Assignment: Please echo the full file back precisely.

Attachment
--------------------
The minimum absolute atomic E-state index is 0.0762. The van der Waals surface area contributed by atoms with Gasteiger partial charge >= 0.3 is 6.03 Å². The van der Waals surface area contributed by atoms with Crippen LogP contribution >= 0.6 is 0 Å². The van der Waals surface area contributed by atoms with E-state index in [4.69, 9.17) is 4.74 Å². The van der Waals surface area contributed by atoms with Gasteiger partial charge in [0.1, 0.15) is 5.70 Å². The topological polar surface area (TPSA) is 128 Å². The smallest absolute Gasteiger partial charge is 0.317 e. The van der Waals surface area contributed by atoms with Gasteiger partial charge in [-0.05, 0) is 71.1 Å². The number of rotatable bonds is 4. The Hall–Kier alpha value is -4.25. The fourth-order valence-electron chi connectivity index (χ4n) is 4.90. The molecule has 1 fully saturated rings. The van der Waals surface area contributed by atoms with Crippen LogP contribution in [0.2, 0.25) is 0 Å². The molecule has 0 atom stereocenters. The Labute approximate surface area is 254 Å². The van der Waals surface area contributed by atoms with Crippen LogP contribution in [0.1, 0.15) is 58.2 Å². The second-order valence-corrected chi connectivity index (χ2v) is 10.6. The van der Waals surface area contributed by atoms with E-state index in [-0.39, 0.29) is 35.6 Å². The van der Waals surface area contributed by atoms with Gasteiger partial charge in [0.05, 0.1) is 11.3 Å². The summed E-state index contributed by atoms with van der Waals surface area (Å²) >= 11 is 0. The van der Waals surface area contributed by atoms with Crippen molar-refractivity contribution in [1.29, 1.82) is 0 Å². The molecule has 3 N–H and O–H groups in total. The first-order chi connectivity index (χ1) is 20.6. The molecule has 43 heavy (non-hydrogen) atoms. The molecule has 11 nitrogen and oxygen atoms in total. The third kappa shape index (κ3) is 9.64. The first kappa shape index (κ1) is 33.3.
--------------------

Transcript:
The minimum absolute atomic E-state index is 0.0762. The van der Waals surface area contributed by atoms with Gasteiger partial charge >= 0.3 is 6.03 Å². The van der Waals surface area contributed by atoms with Crippen LogP contribution >= 0.6 is 0 Å². The van der Waals surface area contributed by atoms with E-state index in [4.69, 9.17) is 4.74 Å². The van der Waals surface area contributed by atoms with Gasteiger partial charge in [0.1, 0.15) is 5.70 Å². The topological polar surface area (TPSA) is 128 Å². The smallest absolute Gasteiger partial charge is 0.317 e. The van der Waals surface area contributed by atoms with Gasteiger partial charge in [-0.05, 0) is 71.1 Å². The number of rotatable bonds is 4. The Hall–Kier alpha value is -4.25. The fourth-order valence-electron chi connectivity index (χ4n) is 4.90. The molecule has 1 fully saturated rings. The van der Waals surface area contributed by atoms with Crippen LogP contribution in [0.2, 0.25) is 0 Å². The molecule has 0 atom stereocenters. The Labute approximate surface area is 254 Å². The van der Waals surface area contributed by atoms with Crippen LogP contribution in [0.1, 0.15) is 58.2 Å². The second-order valence-corrected chi connectivity index (χ2v) is 10.6. The van der Waals surface area contributed by atoms with E-state index in [-0.39, 0.29) is 35.6 Å². The van der Waals surface area contributed by atoms with Gasteiger partial charge in [0.05, 0.1) is 11.3 Å². The summed E-state index contributed by atoms with van der Waals surface area (Å²) >= 11 is 0. The van der Waals surface area contributed by atoms with Crippen molar-refractivity contribution in [1.29, 1.82) is 0 Å². The molecule has 3 N–H and O–H groups in total. The first-order chi connectivity index (χ1) is 20.6. The molecule has 43 heavy (non-hydrogen) atoms. The molecule has 11 nitrogen and oxygen atoms in total. The third kappa shape index (κ3) is 9.64. The first kappa shape index (κ1) is 33.3.